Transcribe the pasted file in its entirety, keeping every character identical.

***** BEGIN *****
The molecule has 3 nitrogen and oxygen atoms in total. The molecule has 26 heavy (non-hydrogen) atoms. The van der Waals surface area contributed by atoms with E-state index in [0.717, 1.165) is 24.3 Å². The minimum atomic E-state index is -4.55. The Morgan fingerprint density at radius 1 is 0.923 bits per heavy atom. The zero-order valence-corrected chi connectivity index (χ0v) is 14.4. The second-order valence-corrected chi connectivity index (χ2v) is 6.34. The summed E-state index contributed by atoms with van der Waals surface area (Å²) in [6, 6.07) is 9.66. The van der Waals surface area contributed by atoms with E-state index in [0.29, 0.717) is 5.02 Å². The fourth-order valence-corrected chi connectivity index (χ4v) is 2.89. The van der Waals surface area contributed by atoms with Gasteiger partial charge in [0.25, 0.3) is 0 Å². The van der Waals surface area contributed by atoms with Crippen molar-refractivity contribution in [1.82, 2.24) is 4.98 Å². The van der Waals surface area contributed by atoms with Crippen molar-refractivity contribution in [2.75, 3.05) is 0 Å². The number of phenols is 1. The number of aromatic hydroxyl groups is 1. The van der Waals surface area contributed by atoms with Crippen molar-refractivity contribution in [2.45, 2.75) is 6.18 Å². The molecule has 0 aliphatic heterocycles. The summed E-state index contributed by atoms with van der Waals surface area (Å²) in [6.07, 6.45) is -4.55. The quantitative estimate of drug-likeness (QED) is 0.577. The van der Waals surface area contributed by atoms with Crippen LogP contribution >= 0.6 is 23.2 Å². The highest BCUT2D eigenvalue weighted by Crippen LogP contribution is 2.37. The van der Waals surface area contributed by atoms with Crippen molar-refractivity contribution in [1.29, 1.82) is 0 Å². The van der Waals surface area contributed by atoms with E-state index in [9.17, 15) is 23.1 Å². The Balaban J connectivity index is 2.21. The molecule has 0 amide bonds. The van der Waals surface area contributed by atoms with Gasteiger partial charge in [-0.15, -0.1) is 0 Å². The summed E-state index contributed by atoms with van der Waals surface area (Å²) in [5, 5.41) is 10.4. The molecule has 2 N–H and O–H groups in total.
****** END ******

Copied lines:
The molecule has 3 nitrogen and oxygen atoms in total. The molecule has 26 heavy (non-hydrogen) atoms. The van der Waals surface area contributed by atoms with E-state index in [0.717, 1.165) is 24.3 Å². The minimum atomic E-state index is -4.55. The Morgan fingerprint density at radius 1 is 0.923 bits per heavy atom. The zero-order valence-corrected chi connectivity index (χ0v) is 14.4. The second-order valence-corrected chi connectivity index (χ2v) is 6.34. The summed E-state index contributed by atoms with van der Waals surface area (Å²) in [6, 6.07) is 9.66. The van der Waals surface area contributed by atoms with E-state index in [0.29, 0.717) is 5.02 Å². The fourth-order valence-corrected chi connectivity index (χ4v) is 2.89. The van der Waals surface area contributed by atoms with Gasteiger partial charge in [0.25, 0.3) is 0 Å². The van der Waals surface area contributed by atoms with Crippen molar-refractivity contribution in [1.82, 2.24) is 4.98 Å². The van der Waals surface area contributed by atoms with Crippen molar-refractivity contribution in [2.75, 3.05) is 0 Å². The number of phenols is 1. The number of aromatic hydroxyl groups is 1. The van der Waals surface area contributed by atoms with Crippen molar-refractivity contribution in [2.45, 2.75) is 6.18 Å². The molecule has 0 aliphatic heterocycles. The summed E-state index contributed by atoms with van der Waals surface area (Å²) in [6.07, 6.45) is -4.55. The quantitative estimate of drug-likeness (QED) is 0.577. The van der Waals surface area contributed by atoms with Crippen LogP contribution >= 0.6 is 23.2 Å². The highest BCUT2D eigenvalue weighted by Crippen LogP contribution is 2.37. The van der Waals surface area contributed by atoms with Crippen molar-refractivity contribution in [1.29, 1.82) is 0 Å². The van der Waals surface area contributed by atoms with E-state index in [9.17, 15) is 23.1 Å². The Balaban J connectivity index is 2.21. The molecule has 0 amide bonds. The van der Waals surface area contributed by atoms with Gasteiger partial charge in [-0.15, -0.1) is 0 Å². The summed E-state index contributed by atoms with van der Waals surface area (Å²) in [5, 5.41) is 10.4. The molecule has 2 N–H and O–H groups in total.